The Gift of Asher Lev

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Fawcett Crest, 1991 - Fiction - 359 pages
286 Reviews
" Rivals anything Chaim Potok has ever produced. It is a book written with passion about passion. You're not likely to read anything better this year."
Twenty years have passed for Asher Lev. He is a world-renowned artist living in France, still uncertain of his artistic direction. When his beloved uncle dies suddenly, Asher and his family rush back to Brooklyn--and into a world that Asher thought he had left behind forever....

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Review: The Gift of Asher Lev

User Review  - Goodreads

I enjoyed the book overall, but it kind of dragged on after a while, a little too much description and not enough moving the story forward, and so I actually didn't take the time to finish it to the end, stopping about half way through. Maybe someday I'll pick it up again. Read full review

Review: The Gift of Asher Lev

User Review  - Goodreads

"How can we expect to know everything about God?" He looked at me, his eyes narrowing. "I call that ambiguity," I said. "God is not ambiguous. Ambiguity is darkness. Certainty is light. Do you think ... Read full review


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About the author (1991)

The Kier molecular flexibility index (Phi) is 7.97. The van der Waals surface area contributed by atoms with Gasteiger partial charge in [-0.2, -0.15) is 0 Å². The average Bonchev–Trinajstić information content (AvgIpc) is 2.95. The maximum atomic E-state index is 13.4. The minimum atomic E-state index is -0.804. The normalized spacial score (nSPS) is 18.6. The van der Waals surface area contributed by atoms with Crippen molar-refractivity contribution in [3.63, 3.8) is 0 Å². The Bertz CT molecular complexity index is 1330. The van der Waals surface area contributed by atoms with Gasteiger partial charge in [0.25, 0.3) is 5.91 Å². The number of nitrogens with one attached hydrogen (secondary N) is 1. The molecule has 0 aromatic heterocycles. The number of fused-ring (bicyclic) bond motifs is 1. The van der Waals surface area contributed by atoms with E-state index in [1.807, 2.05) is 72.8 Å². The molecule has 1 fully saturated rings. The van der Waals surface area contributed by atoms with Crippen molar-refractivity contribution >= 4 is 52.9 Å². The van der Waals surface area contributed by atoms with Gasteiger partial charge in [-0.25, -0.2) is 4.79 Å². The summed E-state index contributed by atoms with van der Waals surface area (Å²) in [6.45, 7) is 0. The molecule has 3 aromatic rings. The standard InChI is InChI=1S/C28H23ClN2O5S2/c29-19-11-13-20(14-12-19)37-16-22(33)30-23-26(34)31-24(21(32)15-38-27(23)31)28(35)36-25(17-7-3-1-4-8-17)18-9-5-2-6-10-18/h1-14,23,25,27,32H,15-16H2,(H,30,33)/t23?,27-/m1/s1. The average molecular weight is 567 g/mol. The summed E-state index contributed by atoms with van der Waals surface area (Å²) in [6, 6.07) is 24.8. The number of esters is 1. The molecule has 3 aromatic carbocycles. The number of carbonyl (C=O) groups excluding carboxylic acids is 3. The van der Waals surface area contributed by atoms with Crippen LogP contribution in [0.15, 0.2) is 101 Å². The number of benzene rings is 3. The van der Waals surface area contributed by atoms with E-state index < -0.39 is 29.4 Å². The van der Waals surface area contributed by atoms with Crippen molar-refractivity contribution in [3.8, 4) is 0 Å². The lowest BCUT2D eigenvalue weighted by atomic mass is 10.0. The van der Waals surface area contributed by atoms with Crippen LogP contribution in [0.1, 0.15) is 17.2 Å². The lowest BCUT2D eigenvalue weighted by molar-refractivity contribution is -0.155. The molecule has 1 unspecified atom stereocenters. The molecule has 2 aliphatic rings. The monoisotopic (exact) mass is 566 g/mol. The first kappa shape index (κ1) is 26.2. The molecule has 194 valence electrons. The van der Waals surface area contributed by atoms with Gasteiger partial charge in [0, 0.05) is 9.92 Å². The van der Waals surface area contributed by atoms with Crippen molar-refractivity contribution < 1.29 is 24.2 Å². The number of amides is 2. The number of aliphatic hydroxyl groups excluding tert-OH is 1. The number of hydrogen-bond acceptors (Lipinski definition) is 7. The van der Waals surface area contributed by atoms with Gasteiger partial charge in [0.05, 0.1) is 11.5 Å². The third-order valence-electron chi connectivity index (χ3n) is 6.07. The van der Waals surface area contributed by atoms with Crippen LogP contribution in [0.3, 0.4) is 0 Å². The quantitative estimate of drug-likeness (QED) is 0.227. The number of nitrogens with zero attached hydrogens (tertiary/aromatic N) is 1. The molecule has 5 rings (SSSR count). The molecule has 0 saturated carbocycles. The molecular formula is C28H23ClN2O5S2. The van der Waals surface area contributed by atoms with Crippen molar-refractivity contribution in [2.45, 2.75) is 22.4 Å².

Chaim Potok was born in New York City in 1929. He graduated summa cum laude (with highest honors) from Yeshiva University in 1950, and received an advanced degree from Jewish Theological Seminary in 1954, when he also became an ordained Conservative rabbi. After two years of military service as a chaplain in Korea, Potok married Adena Sarah Mosevitsky in 1958. The couple had three children. Eventually Potok returned to school and received his Ph.D. from the University of Pennsylvania in 1965. Potok has held a variety of positions within the Jewish community, including directing a camp in Los Angeles, teaching at the University of Judaism in Los Angeles at a Jewish Theological Seminary in New York, and working as an editor on various religious publications, Potok's first novel, The Chosen, was published in 1967, and he quickly won acclaim for this best-selling book about tensions within the Orthodox and Hasidic Jewish communities. This and later books have been both critically and popularly successful. Many of them explore the meaning of Judaism in the modern era, focusing on the conflict between traditional teachings and the pressures of modern life. The Chosen was nominated for a National Book Award in 1967 and made into a successful film in 1982. Its sequel, The Promise (1969) was the winner of an Athenaeum Award. Potok is also the author of a nonfiction volume, Wanderings: Chaim Potok's History of the Jews (1978), as well as several short stories and articles that have been published in both religious and secular magazines.

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